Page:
Northern Exposure

Compliance framework is proposed for Canada’s Temporary Foreign Worker Program

by Thora Sigurdson

In June 2014, the Canadian government introduced changes to the country’s Temporary Foreign Worker Program (TFWP). These changes were intended to make it more difficult and expensive for Canadian employers to hire temporary foreign workers (TFWs), thereby encouraging employers to search within Canadian borders to staff their workforce. While the changes to the TFWP have largely been deemed to be “successful,” the new proposed compliance framework is raising some concerns.

Background

Employment and Social Development Canada (ESDC), the government body responsible for overseeing the TFWP, has circulated a discussion paper for review. It contains a proposed framework for ESDC’s plans to enforce compliance with the revised TFWP and a summary of possible penalties for employer noncompliance.

The discussion paper sets out an aggressive program for penalizing noncompliant employers. Indeed, it goes so far as to say that even good faith and inadvertent errors committed by employers—even ones that are subsequently corrected—could still be subject to penalty:

Regulatory amendments to the existing justifications would be introduced so that consequences could be imposed on non-compliant employers regardless of whether they take corrective action. Specifically, non-compliance resulting from good faith errors and unintentional accounting or administrative errors would be subject to consequences such as an AMP [administrative monetary penalty] and/or a ban, and the employer’s name would be published. The employer’s response to the violation (e.g., repaying wages) would be taken into account in determining the AMP amount or the length of the ban so that there is still an incentive for the employer to take corrective action.

Penalty provisions of the proposed compliance framework

The discussion paper provides for AMPs and a possible ban on employers from accessing the TFWP where there have been violations relating to:

  • The genuineness of the job offer;
  • The employment of a live-in caregiver;
  • Wages, occupation, and working conditions;
  • Reasonable efforts to provide a workplace free from abuse;
  • Labor market impact;
  • Reporting and document retention; and
  • Cooperation during inspections.

The discussion paper proposes a points-based system for assessing AMPs. Violations are categorized as Type A, B, or C offenses. Points are then assessed based on whether the violation is an employer’s first violation or a repeat violation (one to two points) and on the severity of the conduct (one to six points). The AMPs are then assessed based on the number of points “awarded” and the size of the employer.

The discussion paper sets out a grid for the allocation of points and the applicable sanctions:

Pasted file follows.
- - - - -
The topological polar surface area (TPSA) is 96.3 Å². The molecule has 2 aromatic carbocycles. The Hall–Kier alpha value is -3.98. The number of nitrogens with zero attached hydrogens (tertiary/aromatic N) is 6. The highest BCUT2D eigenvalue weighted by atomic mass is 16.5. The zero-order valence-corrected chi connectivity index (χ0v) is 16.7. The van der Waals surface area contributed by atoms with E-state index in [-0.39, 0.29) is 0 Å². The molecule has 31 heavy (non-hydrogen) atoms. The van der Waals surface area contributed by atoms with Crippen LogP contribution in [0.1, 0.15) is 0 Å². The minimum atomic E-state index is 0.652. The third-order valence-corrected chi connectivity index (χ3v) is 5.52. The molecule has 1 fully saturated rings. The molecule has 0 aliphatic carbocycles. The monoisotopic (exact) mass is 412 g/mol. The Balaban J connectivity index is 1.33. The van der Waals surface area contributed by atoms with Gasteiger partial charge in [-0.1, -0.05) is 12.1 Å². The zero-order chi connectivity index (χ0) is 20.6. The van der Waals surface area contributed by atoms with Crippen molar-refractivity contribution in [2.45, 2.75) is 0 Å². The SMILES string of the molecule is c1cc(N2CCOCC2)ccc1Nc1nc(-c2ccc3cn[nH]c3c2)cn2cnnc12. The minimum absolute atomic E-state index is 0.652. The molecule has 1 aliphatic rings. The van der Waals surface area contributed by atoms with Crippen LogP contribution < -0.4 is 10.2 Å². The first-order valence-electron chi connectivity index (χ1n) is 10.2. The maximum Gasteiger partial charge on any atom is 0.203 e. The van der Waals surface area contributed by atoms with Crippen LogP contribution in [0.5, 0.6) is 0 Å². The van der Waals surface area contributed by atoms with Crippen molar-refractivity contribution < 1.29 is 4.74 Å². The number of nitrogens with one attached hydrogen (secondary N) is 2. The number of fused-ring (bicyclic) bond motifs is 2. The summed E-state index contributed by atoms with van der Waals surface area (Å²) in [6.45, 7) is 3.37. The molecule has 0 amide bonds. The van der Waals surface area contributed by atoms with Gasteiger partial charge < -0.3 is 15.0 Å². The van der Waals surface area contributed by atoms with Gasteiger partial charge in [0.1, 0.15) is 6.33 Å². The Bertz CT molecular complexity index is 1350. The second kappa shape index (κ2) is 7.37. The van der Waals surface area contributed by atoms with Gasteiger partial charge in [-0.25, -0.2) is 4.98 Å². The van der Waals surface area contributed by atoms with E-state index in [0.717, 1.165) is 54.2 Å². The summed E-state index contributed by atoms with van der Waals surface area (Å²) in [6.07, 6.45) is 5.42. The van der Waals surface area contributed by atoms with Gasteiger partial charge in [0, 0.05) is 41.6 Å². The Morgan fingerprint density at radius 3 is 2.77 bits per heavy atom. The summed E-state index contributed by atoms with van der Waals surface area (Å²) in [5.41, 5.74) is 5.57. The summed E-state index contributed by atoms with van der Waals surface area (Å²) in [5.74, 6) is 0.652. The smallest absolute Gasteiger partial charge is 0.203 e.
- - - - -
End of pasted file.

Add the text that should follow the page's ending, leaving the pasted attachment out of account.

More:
Table 4: AMP amounts and ban lengths
Points Type A Type B Type C
Individual or Small Business Large Corp. Individual or Small Business Large Corp. Individual or Small Business Large Corp.
1 $500
No ban
$750
No ban
$750
No ban
$1,000
No ban
n/a* n/a*
2 $750
No ban
$1,000
No ban
$1,250
No ban
$2,000
No ban
$2,500
No ban
$4,000
No ban
3 $1,000
No ban
$2,000
No ban
$10,000
No ban
$20,000
No ban
$25,000
No ban
$50,000
No ban
4 $5,000
No ban
$10,000
No ban
$20,000
No ban
$35,000
No ban
$35,000
No ban
$60,000
No ban
5 $10,000
No ban
$20,000
No ban
$35,000
No ban
$50,000
No ban
$45,000
1-yr. ban
$70,000
1-yr. ban
6 $15,000
No ban
$30,000
No ban
$50,000
1-yr. ban
$65,000
1-yr. ban
$60,000
2-yr. ban
$80,000
2-yr. ban
7 $20,000
1- or 2-yr. ban
$40,000
1- or 2-yr. ban
$65,000
2-yr. ban
$80,000
2-yr. ban
$80,000
5-yr. ban
$90,000
5-yr. ban
8 or more $100,000
5- or 10-yr. ban
$100,000
5- or 10-yr. ban
$100,000
5- or 10-yr. ban
$100,000
5- or 10-yr. ban
$100,000
10-yr. ban
$100,000
10-yr. ban

 

* All Type C violations will have two points on Table 2.

It should be noted that where a violation affects more than one TFW, it will be treated as more than one violation. For example, if an employer’s payroll department makes a good faith, inadvertent error that causes eight TFWs to be paid something other than “substantially the same” wage as provided in a Labour Market Impact Assessment, that employer would be assessed eight points and be liable for a $100,000 penalty, even if the inadvertent error had been corrected.

The discussion paper notes that certain types of noncompliance may be “justified” under Canada’s Immigration and Refugee Protection Act and its accompanying regulations, in which case penalties would not be assessed. However, the scope of “justification” under this legislation is quite narrow, including only:

  • A change in a federal or provincial law;
  • A change to the provisions of a collective agreement; and
  • Changes due to a “dramatic change in economic conditions” so long as TFWs are not disproportionately affected.

And while good faith and inadvertent errors may be “justified” for other reasons under the proposed compliance framework, this would not exempt an employer from AMPs or shield the employer from a ban on using the TFWP. Thus, in at least some cases, the proposed compliance framework appears to impose penalties that are out of proportion to the nature or impact of the employer’s noncompliance.

ESDC accepted comments on the discussion paper until mid-October 2014, and the government’s response is now expected in the near future. We will keep you updated with any further developments.